The Keeling graph reports 414 CO2 molecules per 1,000,000 molecules of air in the earth’s atmosphere, or 414 ppm, or 0.0414%. PPM is only one of several different possible measures of concentration. The other air molecules in air are nitrogen, oxygen, argon, water vapor and various trace molecules. CO2 is one of those trace molecules. Nitrogen and oxygen together make up 97% to 98% of the total molecules in air. Argon (Ar) is slightly less than 1% concentration. Water vapor concentration in air is highly variable, from less than 1% to 4%. CO2, methane, ozone and the other gas molecules in air are known as trace molecules and all of these trace molecules taken together make up less than 1% of the molecules in a volume of air. A cubic meter volume of air at sea level is 99.9% empty space. Air is not dense compared to any liquid such as water where molecules are so closely packed together that they are in physical contact and can share electrons and conduct heat among them.
The 414 ppm or 0.0414% concentration of CO2 in air represents the net sum of all CO2 absorption and desorption events on earth. It is the sum of trillions of events which are occurring every second.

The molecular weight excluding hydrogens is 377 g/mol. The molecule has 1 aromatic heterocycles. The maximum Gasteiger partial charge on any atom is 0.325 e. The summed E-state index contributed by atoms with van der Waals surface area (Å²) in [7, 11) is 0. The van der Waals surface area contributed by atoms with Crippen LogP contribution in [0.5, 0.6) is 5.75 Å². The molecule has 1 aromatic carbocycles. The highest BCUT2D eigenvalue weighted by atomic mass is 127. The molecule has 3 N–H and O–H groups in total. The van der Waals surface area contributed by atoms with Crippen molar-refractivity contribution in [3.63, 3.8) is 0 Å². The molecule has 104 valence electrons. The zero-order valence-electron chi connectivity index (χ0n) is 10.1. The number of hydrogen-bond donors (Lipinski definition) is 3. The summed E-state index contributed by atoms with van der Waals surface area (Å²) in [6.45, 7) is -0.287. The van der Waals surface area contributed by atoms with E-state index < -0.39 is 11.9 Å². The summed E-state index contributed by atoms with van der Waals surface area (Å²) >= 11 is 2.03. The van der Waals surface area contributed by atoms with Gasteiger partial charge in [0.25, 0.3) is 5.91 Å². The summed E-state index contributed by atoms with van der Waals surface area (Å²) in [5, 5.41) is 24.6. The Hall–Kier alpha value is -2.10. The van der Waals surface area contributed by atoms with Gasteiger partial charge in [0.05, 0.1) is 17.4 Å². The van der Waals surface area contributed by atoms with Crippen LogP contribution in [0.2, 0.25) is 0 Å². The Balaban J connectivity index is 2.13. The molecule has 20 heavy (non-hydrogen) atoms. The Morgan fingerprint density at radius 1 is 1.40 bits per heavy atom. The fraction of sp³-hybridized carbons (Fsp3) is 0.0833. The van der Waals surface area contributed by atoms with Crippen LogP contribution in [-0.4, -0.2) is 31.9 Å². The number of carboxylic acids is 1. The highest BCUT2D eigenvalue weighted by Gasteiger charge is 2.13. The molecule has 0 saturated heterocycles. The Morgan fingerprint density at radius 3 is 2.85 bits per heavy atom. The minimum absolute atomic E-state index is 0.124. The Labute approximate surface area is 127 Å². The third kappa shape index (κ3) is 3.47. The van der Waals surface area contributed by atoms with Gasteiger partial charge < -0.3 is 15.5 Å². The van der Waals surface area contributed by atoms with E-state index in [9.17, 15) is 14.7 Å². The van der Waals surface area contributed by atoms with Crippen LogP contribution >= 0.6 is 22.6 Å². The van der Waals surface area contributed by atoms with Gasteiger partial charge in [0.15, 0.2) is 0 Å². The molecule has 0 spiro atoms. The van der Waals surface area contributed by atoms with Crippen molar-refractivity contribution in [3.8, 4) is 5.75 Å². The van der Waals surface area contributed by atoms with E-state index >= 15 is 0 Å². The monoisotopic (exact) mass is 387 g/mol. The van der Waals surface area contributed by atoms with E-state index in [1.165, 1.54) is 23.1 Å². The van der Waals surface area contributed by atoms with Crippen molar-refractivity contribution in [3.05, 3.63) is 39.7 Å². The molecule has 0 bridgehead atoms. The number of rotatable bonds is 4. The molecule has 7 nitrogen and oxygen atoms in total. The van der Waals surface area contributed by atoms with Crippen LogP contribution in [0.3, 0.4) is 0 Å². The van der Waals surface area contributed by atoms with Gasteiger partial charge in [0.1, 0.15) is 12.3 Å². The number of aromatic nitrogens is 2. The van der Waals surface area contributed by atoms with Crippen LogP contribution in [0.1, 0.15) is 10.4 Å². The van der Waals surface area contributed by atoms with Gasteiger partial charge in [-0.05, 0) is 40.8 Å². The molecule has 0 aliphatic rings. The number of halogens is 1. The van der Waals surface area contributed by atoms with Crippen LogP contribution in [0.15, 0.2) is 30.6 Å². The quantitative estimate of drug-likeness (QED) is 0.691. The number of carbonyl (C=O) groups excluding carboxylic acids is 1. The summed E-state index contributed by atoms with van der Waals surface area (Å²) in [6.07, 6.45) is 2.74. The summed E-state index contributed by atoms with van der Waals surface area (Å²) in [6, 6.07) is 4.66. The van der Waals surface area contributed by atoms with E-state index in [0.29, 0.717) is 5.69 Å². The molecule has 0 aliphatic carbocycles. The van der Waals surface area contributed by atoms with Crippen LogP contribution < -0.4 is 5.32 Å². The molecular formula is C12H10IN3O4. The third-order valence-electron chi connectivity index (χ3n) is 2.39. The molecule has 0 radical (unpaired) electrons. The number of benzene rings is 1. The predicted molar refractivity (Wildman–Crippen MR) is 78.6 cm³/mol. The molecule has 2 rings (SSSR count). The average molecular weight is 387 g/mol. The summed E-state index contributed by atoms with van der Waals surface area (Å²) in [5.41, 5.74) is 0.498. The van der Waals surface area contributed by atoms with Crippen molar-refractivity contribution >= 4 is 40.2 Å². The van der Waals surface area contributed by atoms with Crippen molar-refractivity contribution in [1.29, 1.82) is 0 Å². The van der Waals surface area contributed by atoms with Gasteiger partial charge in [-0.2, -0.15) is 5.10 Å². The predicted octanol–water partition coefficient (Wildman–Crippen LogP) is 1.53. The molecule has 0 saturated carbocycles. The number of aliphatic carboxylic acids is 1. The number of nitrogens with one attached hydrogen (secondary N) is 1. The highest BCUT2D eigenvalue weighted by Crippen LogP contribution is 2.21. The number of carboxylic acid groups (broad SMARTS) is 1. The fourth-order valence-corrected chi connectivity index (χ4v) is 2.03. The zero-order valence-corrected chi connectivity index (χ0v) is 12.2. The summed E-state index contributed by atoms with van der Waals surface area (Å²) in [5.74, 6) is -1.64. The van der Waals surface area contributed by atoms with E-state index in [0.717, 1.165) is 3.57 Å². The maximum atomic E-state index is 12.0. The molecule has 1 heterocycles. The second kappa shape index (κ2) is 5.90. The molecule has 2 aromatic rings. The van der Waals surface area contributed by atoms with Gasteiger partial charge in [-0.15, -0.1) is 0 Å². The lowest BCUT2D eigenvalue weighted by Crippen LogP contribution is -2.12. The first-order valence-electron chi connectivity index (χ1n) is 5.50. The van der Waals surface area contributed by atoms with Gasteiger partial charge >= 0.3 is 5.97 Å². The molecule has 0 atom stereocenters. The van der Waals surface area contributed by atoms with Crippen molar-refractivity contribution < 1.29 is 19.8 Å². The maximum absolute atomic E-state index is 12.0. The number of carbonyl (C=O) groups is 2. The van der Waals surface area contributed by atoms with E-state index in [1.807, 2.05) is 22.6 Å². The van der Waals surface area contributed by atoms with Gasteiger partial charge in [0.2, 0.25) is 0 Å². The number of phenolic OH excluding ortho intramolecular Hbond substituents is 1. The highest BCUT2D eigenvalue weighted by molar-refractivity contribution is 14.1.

For example, the oceans in the far north and in the far south are absorbing CO2 because cold water absorbs and holds more CO2 than warm water, like a cold soda pop keeping its CO2 bubbles. Another example is the absorption of enormous amounts of CO2 from the air by all green plants. All green plants use CO2 from the air along with water and sunlight in a process called photosynthesis which converts CO2 into carbohydrate molecules. Sugars are a group of common carbohydrate molecules. Carbohydrate molecules are the building blocks for all plant cells. Animals, insects, fish, humans, all life on earth is based on carbohydrate molecules in cells which are made by green plants from carbon, water and sunlight. Animals, insects, fish etc. eat plants, then those plants are in turn eaten by other animals, insects, fish, humans and so on in a continuous process called the food chain.